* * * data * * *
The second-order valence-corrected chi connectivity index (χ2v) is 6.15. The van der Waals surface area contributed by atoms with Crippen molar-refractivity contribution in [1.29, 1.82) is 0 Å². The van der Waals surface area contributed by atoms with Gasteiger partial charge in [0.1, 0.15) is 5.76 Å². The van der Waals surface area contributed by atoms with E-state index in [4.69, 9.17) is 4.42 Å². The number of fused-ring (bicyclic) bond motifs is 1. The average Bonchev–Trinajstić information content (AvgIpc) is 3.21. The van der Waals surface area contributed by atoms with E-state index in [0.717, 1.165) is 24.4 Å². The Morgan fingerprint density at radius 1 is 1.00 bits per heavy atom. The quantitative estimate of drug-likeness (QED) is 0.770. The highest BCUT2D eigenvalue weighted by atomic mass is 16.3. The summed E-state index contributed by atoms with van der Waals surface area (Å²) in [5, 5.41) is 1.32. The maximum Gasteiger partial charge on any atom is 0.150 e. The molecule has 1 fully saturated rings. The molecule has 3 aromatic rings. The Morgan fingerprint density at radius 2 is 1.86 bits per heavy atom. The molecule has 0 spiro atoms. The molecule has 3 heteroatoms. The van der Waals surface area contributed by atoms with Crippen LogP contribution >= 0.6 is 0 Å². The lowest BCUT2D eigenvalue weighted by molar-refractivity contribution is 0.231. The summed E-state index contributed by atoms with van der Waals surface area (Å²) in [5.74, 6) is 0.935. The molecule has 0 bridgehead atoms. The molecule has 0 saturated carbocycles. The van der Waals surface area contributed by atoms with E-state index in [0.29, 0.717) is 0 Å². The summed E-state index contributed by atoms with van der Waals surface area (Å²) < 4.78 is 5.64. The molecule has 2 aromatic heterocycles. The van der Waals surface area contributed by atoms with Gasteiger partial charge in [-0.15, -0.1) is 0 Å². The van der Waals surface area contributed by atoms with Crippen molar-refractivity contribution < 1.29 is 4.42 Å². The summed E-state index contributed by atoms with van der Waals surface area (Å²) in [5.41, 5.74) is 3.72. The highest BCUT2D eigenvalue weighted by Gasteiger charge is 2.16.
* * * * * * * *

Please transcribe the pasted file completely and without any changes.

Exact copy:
The second-order valence-corrected chi connectivity index (χ2v) is 6.15. The van der Waals surface area contributed by atoms with Crippen molar-refractivity contribution in [1.29, 1.82) is 0 Å². The van der Waals surface area contributed by atoms with Gasteiger partial charge in [0.1, 0.15) is 5.76 Å². The van der Waals surface area contributed by atoms with E-state index in [4.69, 9.17) is 4.42 Å². The number of fused-ring (bicyclic) bond motifs is 1. The average Bonchev–Trinajstić information content (AvgIpc) is 3.21. The van der Waals surface area contributed by atoms with E-state index in [0.717, 1.165) is 24.4 Å². The Morgan fingerprint density at radius 1 is 1.00 bits per heavy atom. The quantitative estimate of drug-likeness (QED) is 0.770. The highest BCUT2D eigenvalue weighted by atomic mass is 16.3. The summed E-state index contributed by atoms with van der Waals surface area (Å²) in [5, 5.41) is 1.32. The maximum Gasteiger partial charge on any atom is 0.150 e. The molecule has 1 fully saturated rings. The molecule has 3 aromatic rings. The Morgan fingerprint density at radius 2 is 1.86 bits per heavy atom. The molecule has 0 spiro atoms. The molecule has 3 heteroatoms. The van der Waals surface area contributed by atoms with Crippen LogP contribution >= 0.6 is 0 Å². The lowest BCUT2D eigenvalue weighted by molar-refractivity contribution is 0.231. The summed E-state index contributed by atoms with van der Waals surface area (Å²) in [5.74, 6) is 0.935. The molecule has 0 bridgehead atoms. The molecule has 0 saturated carbocycles. The van der Waals surface area contributed by atoms with E-state index in [0.29, 0.717) is 0 Å². The summed E-state index contributed by atoms with van der Waals surface area (Å²) < 4.78 is 5.64. The molecule has 2 aromatic heterocycles. The van der Waals surface area contributed by atoms with Gasteiger partial charge in [-0.15, -0.1) is 0 Å². The van der Waals surface area contributed by atoms with Crippen molar-refractivity contribution < 1.29 is 4.42 Å². The summed E-state index contributed by atoms with van der Waals surface area (Å²) in [5.41, 5.74) is 3.72. The highest BCUT2D eigenvalue weighted by Gasteiger charge is 2.16.